© 2019 by Lea Kannar-Lichtenberger and the JLL BelleBear Foundation

I Kicked a Stone in Metaphor follows Jens’ family from Latvia through World War II to their new life in Australia as war refugees; through every decade of adventure and discovery until his death. It traces his early life from birth in Australia in 1950 – an event described by Jens as “the new light in a new land”.

In this book, I have gathered together more than 200 beautifully written stories, vignettes and poems created over a lifetime – beginning in Jens’ high school years to only days before his death in 2016. Jens also wrote travel logs, recollected dreams and wrote early drafts of imagined novels; excerpts from all these writings, preserved in journals and notebooks, are included in this collection. While not always completed to his very high standards, every piece offers a unique window into Jens’ inner world and his development as a writer.

The printing of this book coincides with a solo exhibition of Jens’ photography. 

On the 3rd anniversary of his passing.

Held at gaffa Gallery, 281 Clarence St Sydney October 2019 

Printed and Published in Australia
Books are AUD $100 each (plus postage)
To Purchase a book contact his wife Lea

Book launch and exhibition opening 

by 

Ivana Jirásek

 

It’s a special honour to speak today, and equally a responsibility - to give Lea’s incredible tribute to her much-loved Jens – the recognition it deserves.

Knowing it will be exactly 3 years ago on Tuesday that Jens lost his life to illness, gives today special significance.

I first met Lea during her art/science residency at the Culture at Work in mid-2017, where I was a curator, supporting her project that was inspired by her recent trip to Antarctica. She generated an elegant and provocative exhibition titled Deception, challenging the fake representations of our vulnerable environment in the media. For those who know Lea, I can confirm she walks the talk in every which way, passionately, credibly and prolifically.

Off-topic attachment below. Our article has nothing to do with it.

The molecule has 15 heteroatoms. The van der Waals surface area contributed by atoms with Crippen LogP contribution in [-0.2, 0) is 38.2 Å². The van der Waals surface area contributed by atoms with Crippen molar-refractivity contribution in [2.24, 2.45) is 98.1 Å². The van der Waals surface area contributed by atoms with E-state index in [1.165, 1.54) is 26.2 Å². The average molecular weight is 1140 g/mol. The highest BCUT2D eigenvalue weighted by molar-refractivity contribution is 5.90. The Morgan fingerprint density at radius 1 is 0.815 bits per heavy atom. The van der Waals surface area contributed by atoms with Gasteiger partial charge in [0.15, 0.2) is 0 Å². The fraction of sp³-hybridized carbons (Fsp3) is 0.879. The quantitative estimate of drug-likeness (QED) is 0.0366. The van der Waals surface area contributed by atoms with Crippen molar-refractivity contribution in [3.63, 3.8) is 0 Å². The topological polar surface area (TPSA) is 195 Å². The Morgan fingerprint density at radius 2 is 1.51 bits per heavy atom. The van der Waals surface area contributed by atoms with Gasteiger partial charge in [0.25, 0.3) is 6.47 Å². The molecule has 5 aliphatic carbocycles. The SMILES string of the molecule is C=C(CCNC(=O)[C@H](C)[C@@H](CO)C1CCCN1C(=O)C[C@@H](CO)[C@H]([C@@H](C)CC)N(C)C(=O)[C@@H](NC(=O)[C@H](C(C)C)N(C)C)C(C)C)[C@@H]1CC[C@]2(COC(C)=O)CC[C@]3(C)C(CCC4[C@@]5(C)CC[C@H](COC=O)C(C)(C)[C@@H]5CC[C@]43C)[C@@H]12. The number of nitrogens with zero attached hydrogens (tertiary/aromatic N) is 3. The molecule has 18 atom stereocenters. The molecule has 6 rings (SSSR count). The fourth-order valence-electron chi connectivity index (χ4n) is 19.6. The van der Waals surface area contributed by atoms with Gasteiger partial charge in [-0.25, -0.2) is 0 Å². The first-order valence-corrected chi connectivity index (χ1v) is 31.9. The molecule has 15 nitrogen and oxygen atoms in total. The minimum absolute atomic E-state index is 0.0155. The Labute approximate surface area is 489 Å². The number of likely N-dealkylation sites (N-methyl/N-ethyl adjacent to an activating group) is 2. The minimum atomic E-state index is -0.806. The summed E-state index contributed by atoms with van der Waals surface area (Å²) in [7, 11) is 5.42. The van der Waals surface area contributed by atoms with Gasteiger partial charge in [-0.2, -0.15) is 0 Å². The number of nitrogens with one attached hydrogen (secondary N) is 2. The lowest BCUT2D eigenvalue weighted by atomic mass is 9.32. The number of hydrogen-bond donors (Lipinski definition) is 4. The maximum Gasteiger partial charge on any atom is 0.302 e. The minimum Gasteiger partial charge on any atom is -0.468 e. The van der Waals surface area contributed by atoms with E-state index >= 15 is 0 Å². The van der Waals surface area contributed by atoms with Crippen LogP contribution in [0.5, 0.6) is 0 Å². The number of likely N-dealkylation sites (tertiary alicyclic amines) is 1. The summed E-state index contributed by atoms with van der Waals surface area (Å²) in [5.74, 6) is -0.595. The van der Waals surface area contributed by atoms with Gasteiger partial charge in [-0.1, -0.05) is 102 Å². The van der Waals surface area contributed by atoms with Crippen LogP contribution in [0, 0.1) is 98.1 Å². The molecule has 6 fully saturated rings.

This project – comprising a rich 256-page compendium of writing and an exhibition of 127 photographs, themed across three gallery spaces – represents a true love story. Seeing these works fresh yesterday, and again today, I am struck by their vitality and timelessness. I am equally struck by how much care was given to every element of the project. Consider the selection and grouping of the works, the creativity in the variations of scale and placement, as well as the strategic flow from nature to urban settings and portraits, up to the iconic hero image of the ‘love cats’ on this main wall. We must not overlook the contribution of the curator Lisa Sharkey to this display, and to equivalent role of Lucy Palmer and Natalie Bowra as book editor and designer respectively, to this project’s success.

I ask you to imagine the process of selecting 127 images from 140,000 and 200 stories from a lifetime of writing across different formats. I imagine for Lea it was an intimate re-immersion with Jens – as a way of keeping him close, as a way of rediscovering him, but also as a way of consolidating a lasting record of his life – initially for herself, and now for us, as well as others.